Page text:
Fallen South GA officers honored by cyclists at national memoria - WALB.com, South Georgia News, Weather, Sports

Fallen South GA officers honored by cyclists at national memorial

The names of Americus Police officer Nick Smarr and GSW officer Jody Smith are now on the National Law Enforcement Officer Memorial in Washington, D.C. (Source: WALB) The names of Americus Police officer Nick Smarr and GSW officer Jody Smith are now on the National Law Enforcement Officer Memorial in Washington, D.C. (Source: WALB)
Smarr and Smith were killed last December responding to a call. (Source: WALB) Smarr and Smith were killed last December responding to a call. (Source: WALB)
More than two thousand Police Unity Tour riders fought wet weather and bitter cold temperatures in honor of those lost in the line of duty. (Source: WALB) More than two thousand Police Unity Tour riders fought wet weather and bitter cold temperatures in honor of those lost in the line of duty. (Source: WALB)
“Ambushed 21 of them," Craig W. Floyd, NLEOMF President, said. "Assassinated because of the job they do and the uniform they wear.” (Source: WALB) “Ambushed 21 of them," Craig W. Floyd, NLEOMF President, said. "Assassinated because of the job they do and the uniform they wear.” (Source: WALB)
“Its been very emotional,” said Americus Police Chief Mark Scott. (Source: WALB) “Its been very emotional,” said Americus Police Chief Mark Scott. (Source: WALB)
WASHINGTON, D.C. (WALB) -

Two South Georgia law enforcement officers killed in the line of duty last year are being recognized on a national scale.

The names of Americus Police officer Nick Smarr and GSW officer Jody Smith are now on the National Law Enforcement Officer Memorial in Washington, D.C.

The cry of bagpipes sounded as families, friends and partners in law enforcement saw the names, for the first time, of those killed while serving their communities.

 “Ambushed 21 of them," Craig W. Floyd, NLEOMF President, said. "Assassinated because of the job they do and the uniform they wear.”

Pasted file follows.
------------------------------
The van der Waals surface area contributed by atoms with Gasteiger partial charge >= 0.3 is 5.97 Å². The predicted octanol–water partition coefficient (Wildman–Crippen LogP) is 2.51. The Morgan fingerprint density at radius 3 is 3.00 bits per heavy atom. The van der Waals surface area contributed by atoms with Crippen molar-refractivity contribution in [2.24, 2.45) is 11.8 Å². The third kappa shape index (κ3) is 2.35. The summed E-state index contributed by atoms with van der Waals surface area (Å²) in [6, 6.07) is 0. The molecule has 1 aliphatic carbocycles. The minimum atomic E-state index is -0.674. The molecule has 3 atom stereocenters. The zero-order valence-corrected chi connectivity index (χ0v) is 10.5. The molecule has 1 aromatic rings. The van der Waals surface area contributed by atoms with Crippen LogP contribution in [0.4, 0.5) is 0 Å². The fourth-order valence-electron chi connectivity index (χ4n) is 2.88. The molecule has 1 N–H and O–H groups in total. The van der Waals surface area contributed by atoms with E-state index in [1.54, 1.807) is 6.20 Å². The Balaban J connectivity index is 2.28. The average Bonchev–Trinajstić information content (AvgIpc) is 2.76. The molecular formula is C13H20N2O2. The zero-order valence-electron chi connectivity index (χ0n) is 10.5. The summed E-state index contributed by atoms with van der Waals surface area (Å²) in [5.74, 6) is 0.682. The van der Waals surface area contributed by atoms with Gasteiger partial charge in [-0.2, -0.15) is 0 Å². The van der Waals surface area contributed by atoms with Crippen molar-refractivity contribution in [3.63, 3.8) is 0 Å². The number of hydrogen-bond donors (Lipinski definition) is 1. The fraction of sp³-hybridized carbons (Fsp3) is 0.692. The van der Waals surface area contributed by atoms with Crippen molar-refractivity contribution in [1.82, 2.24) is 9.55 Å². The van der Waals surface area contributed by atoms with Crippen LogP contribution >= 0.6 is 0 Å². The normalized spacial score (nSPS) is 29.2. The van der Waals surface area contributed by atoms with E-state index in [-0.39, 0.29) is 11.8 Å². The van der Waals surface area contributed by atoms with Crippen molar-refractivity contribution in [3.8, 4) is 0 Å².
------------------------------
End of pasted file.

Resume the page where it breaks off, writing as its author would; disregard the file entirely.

Among them now on the National Law Enforcement Officers Memorial are Smith and Smarr.  

“Its been very emotional,” said Americus Police Chief Mark Scott.

Scott said he spent some time with Nick and Jody’s families, and he himself has reflected on the loss.

“We located their names on the wall and did some etchings," Scott said. "Met some of the officers that rode a great distance in their name.”

That distance, to be exact, was 250 miles.

More than two thousand Police Unity Tour riders fought wet weather and bitter cold temperatures in honor of those lost in the line of duty.

“Its overwhelming," cyclist Ken Jacoby said. "Its emotional. It’s kind of hard to keep dry eyes.”  

His group of bikers who pedaled from New Jersey said officers like Nick and Jody are the reason they make the trip year-after-year.

“I kind of do it for all the people that are back there mourning their family’s loss," rider Kurt Horstman said. "They kind of, once the funeral and all the parades are done, kind of, its forgotten. Then, they come back down here and see hundreds of riders come in.”

Hundreds of riders offering support for those with losses that stem from over decades ago to heart-aches as fresh as the ones dealt to family and friends of Smith and Smarr.  

“We’re going to be at every event we can possibly be at," Scott said. "I think it’s been good for all of us and for the families just for the closure.”

Closure that, despite the amount of time that has passed, may always be a challenge to find.

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